Salaries for journalism degree-holders depend on profession, employer, geographic location, and years of experience. A newscast director at a regional news station may earn only $15,000 annually, while professionals working for national networks earn $40,000-$50,000. Jobs that pay more regardless of location include researcher and field producer.

The BLS reports that journalists working in Washington, D.C., New York, and Georgia earn the highest annual mean salaries at $68,780-$103,320. New York, California, and Texas employ the largest number of journalists, making them an attractive option for master’s in journalism graduates considering where they should start their career.

Like many workers, journalists achieve career advancement by gaining work experience in lower-paying positions. Other options include becoming a subject-matter expert or completing one or more university certificates, such as interactive media.

Courses in Journalism

Students customize their education and prepare for a career with a specialization, such as health communication, media management, or strategic communication. However, all programs emphasize the reporting and multimedia skills journalists need for career success. Many journalism master’s degrees conclude with a capstone project where degree-seekers perform independent research and write multiple articles.

The following sample curriculum describes three typical courses most master’s in journalism programs require. Please keep in mind that course names and requirements vary by school. Fortunately, many colleges and universities publish curriculum details on their website. Admissions advisors also answer prospective students’ questions regarding academic expectations.

Journalists face numerous ethical issues on the job, such as protecting sources’ identities and acting with integrity. Course topics include the First Amendment, libel laws, and copyright protections. Some journalism degrees require this course in the first semester, as the topics it raises appear in upper-division courses.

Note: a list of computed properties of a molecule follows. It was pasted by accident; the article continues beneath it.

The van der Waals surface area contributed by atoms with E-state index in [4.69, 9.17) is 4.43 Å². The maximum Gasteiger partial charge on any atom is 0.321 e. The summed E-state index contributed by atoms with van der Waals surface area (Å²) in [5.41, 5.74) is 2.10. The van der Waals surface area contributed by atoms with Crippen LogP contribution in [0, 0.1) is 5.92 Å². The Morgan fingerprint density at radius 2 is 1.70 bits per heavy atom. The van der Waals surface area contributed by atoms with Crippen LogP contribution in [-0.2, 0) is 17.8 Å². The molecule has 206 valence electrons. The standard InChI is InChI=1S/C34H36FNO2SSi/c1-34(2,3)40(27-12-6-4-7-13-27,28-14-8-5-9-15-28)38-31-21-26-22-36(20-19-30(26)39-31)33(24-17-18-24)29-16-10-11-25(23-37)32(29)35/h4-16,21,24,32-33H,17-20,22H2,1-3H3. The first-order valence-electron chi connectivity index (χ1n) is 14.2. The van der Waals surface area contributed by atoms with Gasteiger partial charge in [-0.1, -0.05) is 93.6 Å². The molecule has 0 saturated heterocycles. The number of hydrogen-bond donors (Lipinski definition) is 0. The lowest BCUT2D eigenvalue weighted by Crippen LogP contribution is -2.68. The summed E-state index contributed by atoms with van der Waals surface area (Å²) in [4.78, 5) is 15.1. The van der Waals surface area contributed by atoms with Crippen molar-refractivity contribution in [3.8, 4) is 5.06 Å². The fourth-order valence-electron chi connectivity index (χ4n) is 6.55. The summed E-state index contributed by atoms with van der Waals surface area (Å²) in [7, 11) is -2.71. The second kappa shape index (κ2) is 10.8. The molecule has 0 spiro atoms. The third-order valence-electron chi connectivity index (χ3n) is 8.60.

Journalists use the internet to perform research, publish articles, and upload other media. Online journalism courses train students to create online news features, use industry-leading software, and produce other journalists’ stories. Much of the coursework involves critiquing online examples and investigating how social media affects the journalism field.

An elective, media criticism concerns biased journalism’s impact on consumers. Students analyze journalists with different political biases and comedians who report the news using satire. Learners leave the course with a deeper understanding of biased journalism’s strengths and weaknesses, and the controversies it causes in the present day.

Scholarships for Journalism

Students need not go into debt when earning a master’s in journalism. Scholarships award funding to academically gifted learners and those who demonstrate financial need. All of the following awards feature a 2021 application deadline. Please visit the sponsoring organization or agency’s official website to review the latest requirements and deadlines.

  • Council for International Cooperation/Anna Chennault Scholarship

    Who Can Apply: CIC accepts applications from Asian American students preparing for a journalism career. Applicants submit official transcripts, one recommendation letter, relevant work samples, and an essay.

    Amount: $5,000

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  • The National Press Club/Shirley and Dennis Feldman Fellowship for Graduate Students

    Who Can Apply: NPC accepts applications from graduate school applicants and current students majoring in journalism. Application materials include transcripts, a 500-word essay, and three recommendation letters.

    Amount: $5,000

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  • Overseas Press Club Foundation Scholarships

    Who Can Apply: Aspiring overseas journalists apply to the OPC Foundation scholarships. Applicants submit a resume and a writing sample, and photo and video journalism students must provide a work portfolio.

    Amount: $3,000

    Explore Here

Online Master’s in Journalism Programs 2021